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:'( i am sure they will do a good job of it, but like all proffessionals, i do not want my livelihood taken away, diluted, not regulated. i can weld 2 pipes together, make electrical connections but do not do it as i have no qualifications to do it, :-/ nurses are welcome to do a medical degree albiet a shortened one, get abused by seniors, stay up late, competetively apply for jobs and then prescribe.

it is too late to moan now anyway. >:( >:( >:(

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I say nursing prescribing is a fantastic idea!!

Seriously all they need to do is a slight secondment, u know to learn about some clin pharm, basic sciences, who knows a bit of pathology. They could do it at a 'medical school', and it should probably last around 4 years. AFter that, I am more than happy just to hand over the FP10 (well maybe need slight persuation).

More seriously though the govn white paper is suggesting a 26 day secondment/course for pharmacists/nurses before allowing prescribing 'more widely' !! I mean what is the point of selecting pupils with 3As at A-level, 5-6 years of learning (ah-hem ;) ) and at least 1 years of working before being given 'free reigns'. And even then ....

sounds like a cheap, underqualified doctor to me ...but hey i'm probably being cynical cause good ol' Mike Shooter is about to realise his dream of turning us all into 'generic mental health workers'!!!

8)

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Should have modified poll with more clearer options. Replies and the votes arent matching!!! :-/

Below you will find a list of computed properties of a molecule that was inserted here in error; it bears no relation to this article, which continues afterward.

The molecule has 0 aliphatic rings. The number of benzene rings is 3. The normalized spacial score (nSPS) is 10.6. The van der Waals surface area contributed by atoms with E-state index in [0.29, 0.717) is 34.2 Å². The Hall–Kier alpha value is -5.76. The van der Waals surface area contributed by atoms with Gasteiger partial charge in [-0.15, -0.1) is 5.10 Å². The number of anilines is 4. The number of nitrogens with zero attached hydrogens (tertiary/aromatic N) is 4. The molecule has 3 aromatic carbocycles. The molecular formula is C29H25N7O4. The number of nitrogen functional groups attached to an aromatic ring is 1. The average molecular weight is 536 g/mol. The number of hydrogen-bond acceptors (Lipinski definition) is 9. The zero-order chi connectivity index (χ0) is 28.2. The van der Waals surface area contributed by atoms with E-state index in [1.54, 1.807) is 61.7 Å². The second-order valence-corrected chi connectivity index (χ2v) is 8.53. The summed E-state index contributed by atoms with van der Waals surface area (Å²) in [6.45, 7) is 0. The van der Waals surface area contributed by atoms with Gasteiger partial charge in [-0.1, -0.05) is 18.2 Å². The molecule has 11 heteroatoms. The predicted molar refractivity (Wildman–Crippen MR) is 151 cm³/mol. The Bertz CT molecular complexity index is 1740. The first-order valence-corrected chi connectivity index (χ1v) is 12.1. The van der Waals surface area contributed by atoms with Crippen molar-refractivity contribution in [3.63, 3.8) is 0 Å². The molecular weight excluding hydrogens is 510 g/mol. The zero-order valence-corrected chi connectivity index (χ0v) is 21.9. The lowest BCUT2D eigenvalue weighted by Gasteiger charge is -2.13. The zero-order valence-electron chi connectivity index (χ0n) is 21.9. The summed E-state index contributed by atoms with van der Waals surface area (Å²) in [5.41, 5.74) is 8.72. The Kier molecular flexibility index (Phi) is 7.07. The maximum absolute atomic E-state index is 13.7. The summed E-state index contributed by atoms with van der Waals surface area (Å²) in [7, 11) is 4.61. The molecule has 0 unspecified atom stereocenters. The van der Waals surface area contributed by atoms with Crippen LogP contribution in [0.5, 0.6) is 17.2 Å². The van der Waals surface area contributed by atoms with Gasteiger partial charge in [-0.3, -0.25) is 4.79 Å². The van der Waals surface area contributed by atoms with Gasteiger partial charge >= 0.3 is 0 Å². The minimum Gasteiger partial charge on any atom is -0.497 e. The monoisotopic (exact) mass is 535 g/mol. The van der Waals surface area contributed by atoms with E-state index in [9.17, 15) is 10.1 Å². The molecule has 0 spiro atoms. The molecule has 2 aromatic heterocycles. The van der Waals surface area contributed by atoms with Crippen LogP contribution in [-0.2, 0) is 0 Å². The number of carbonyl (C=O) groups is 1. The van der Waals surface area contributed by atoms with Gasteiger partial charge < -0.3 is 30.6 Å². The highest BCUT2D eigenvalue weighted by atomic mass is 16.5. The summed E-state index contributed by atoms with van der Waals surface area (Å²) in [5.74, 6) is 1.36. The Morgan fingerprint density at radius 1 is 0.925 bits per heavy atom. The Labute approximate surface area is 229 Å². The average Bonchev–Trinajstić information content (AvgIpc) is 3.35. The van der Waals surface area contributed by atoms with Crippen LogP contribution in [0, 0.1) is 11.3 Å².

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Thankyou all ,the poll will end today at 10pm, but U can still post ur views.

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My view is that we doctors are a pricey bunch. We are also quite clever, by and large, and tend to think outside the box. Nurses have less academic selection pressure put on them to get into nursing courses, and by and large they are protocol driven. In addition to being protocol driven and less likely to think outside the box they are less likely to question those pesky politicians. And they're cheaper.

The medical degree is under direct attack by these reforms/ proposals- it will lose its value as currency. No trade would voluntarily give up its monopoly, none except for medicine that is. Hold on- need to bend over for HMG- nah, don't need more vaseline- on you go...

:-? ::) :-/

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i agree with tom!

think outside the box when prescribing, only doctors can do that. following a protocol to prescribe, who knows digoxin can be accidentally prescribed for digene then!! scary thought!

but for things like lactulose and paracetamol, yes yes!! nurses can prescribe!! give me my extra 15 minutes of uninterrupted sleep!

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Well its official now. Great. 45 or 30 days training? anyway. I think it could be more economically effective if this 30/45 days training is included in final years of school itself. And if someone doesnt attend school, this training videos can be sent free to them or it should be aired in BBC so that they will learn. Then everyone can prescribe for themselves, and can save loads of money for NHS. No need for doctors/nurses/or anyone who thinks he has to be paid for his service

>:(

http://news.bbc.co.uk/1/hi/health/4955428.stm